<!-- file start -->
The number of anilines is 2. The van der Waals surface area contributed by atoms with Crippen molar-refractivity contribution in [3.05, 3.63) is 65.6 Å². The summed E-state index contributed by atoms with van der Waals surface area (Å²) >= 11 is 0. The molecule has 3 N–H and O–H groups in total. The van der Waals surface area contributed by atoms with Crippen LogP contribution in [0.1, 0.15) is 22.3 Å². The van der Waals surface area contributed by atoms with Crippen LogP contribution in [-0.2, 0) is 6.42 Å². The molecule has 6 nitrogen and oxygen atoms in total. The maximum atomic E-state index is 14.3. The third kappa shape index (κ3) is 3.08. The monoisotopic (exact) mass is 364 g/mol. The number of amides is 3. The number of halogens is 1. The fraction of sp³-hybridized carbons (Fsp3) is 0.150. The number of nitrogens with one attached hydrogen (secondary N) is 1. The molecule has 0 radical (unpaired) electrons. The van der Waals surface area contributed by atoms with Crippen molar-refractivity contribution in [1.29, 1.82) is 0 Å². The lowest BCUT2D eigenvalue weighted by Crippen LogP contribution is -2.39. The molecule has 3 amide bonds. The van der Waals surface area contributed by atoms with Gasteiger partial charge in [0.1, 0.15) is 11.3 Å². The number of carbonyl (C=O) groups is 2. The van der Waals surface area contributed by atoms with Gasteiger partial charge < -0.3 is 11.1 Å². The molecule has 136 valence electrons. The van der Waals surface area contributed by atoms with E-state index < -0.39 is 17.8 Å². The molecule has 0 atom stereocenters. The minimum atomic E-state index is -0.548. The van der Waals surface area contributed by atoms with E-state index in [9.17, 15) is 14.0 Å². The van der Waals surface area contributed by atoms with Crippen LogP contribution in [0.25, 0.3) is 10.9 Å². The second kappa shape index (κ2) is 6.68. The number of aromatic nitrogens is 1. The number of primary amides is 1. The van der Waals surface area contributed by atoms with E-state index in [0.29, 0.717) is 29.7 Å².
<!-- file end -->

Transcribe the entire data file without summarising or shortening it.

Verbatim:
The number of anilines is 2. The van der Waals surface area contributed by atoms with Crippen molar-refractivity contribution in [3.05, 3.63) is 65.6 Å². The summed E-state index contributed by atoms with van der Waals surface area (Å²) >= 11 is 0. The molecule has 3 N–H and O–H groups in total. The van der Waals surface area contributed by atoms with Crippen LogP contribution in [0.1, 0.15) is 22.3 Å². The van der Waals surface area contributed by atoms with Crippen LogP contribution in [-0.2, 0) is 6.42 Å². The molecule has 6 nitrogen and oxygen atoms in total. The maximum atomic E-state index is 14.3. The third kappa shape index (κ3) is 3.08. The monoisotopic (exact) mass is 364 g/mol. The number of amides is 3. The number of halogens is 1. The fraction of sp³-hybridized carbons (Fsp3) is 0.150. The number of nitrogens with one attached hydrogen (secondary N) is 1. The molecule has 0 radical (unpaired) electrons. The van der Waals surface area contributed by atoms with Crippen molar-refractivity contribution in [1.29, 1.82) is 0 Å². The lowest BCUT2D eigenvalue weighted by Crippen LogP contribution is -2.39. The molecule has 3 amide bonds. The van der Waals surface area contributed by atoms with Gasteiger partial charge in [0.1, 0.15) is 11.3 Å². The number of carbonyl (C=O) groups is 2. The van der Waals surface area contributed by atoms with Gasteiger partial charge < -0.3 is 11.1 Å². The molecule has 136 valence electrons. The van der Waals surface area contributed by atoms with E-state index < -0.39 is 17.8 Å². The molecule has 0 atom stereocenters. The minimum atomic E-state index is -0.548. The van der Waals surface area contributed by atoms with E-state index in [9.17, 15) is 14.0 Å². The van der Waals surface area contributed by atoms with Crippen LogP contribution in [0.25, 0.3) is 10.9 Å². The second kappa shape index (κ2) is 6.68. The number of aromatic nitrogens is 1. The number of primary amides is 1. The van der Waals surface area contributed by atoms with E-state index in [0.29, 0.717) is 29.7 Å².